A turn inward

A number of recent events has focused attention on the wounded status of minorities in India. Since August 2008, Kandhamal district in Orissa state has been the scene of acts of religious violence following the murder on 23 August of an elderly leader of the extremist, rightwing Hindu group the Vishwa Hindu Parishad (VHP). In retaliation, mobs went on a protest rampage of killings, rape and arson. Initially, a Maoist insurgent group active in the region was held by many to be responsible for the death of Swami Laxmanananda Saraswati and his four aides - and even made a claim of responsibility itself. But the VHP and its youth wing, the Bajrang Dal - which are closely affiliated to India's main opposition party, the Bharatiya Janata Party (BJP) - chose instead to blame and target the local Christian community.

For decades, Christian missionaries have offered health and education programs to marginalised tribal groups in Orissa and similar areas; this has led many residents subsequently to convert to Christianity. The Hindu groups have over the last decade demanded that they "reconvert" to Hindusim, in a campaign that often included force and intimidation. Thus, when the VHP leader was shot, they found it convenient immediately to assume that local Christians were responsible (see Jacob Ignatius, "India's Christians: politics of violence in Orissa", 1 September 2008).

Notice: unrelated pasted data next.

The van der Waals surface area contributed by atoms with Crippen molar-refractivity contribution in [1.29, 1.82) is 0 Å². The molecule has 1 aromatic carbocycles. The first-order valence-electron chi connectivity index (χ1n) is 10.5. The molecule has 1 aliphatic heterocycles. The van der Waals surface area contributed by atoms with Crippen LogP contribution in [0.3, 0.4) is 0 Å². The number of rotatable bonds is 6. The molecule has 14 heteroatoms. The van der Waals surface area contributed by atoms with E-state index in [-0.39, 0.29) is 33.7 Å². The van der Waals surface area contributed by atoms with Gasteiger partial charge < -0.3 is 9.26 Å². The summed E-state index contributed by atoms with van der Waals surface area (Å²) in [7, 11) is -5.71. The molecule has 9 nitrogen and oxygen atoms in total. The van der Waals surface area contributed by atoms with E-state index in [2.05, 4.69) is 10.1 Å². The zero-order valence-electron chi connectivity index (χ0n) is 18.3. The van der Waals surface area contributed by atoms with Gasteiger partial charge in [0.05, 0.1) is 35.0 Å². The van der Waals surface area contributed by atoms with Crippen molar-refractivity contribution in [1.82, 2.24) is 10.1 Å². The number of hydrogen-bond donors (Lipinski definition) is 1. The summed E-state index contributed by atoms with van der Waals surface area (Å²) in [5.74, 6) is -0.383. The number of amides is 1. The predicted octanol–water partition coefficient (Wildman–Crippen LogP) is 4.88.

Among openDemocracy's articles on Indian politics and democracy:

Rajeev Bhargava, "Words save lives: India, the BJP and the constitution" (2 October 2002)

Rajeev Bhargava, "The political psychology of Hindu nationalism" (5 November 2003)

Antara Dev Sen, "India's benign earthquake" (20 May 2004)

Rajeev Bhargava, "India's model: faith, secularism and democracy" (3 November 2004)

Ajai Sahni, "India and its Maoists: failure and success" (20 March 2007)

Sumantra Bose, "Uttar Pradesh: India's democratic landslip" (29 May 2007)

John Elkington, "India's third liberation" (21 August 2007)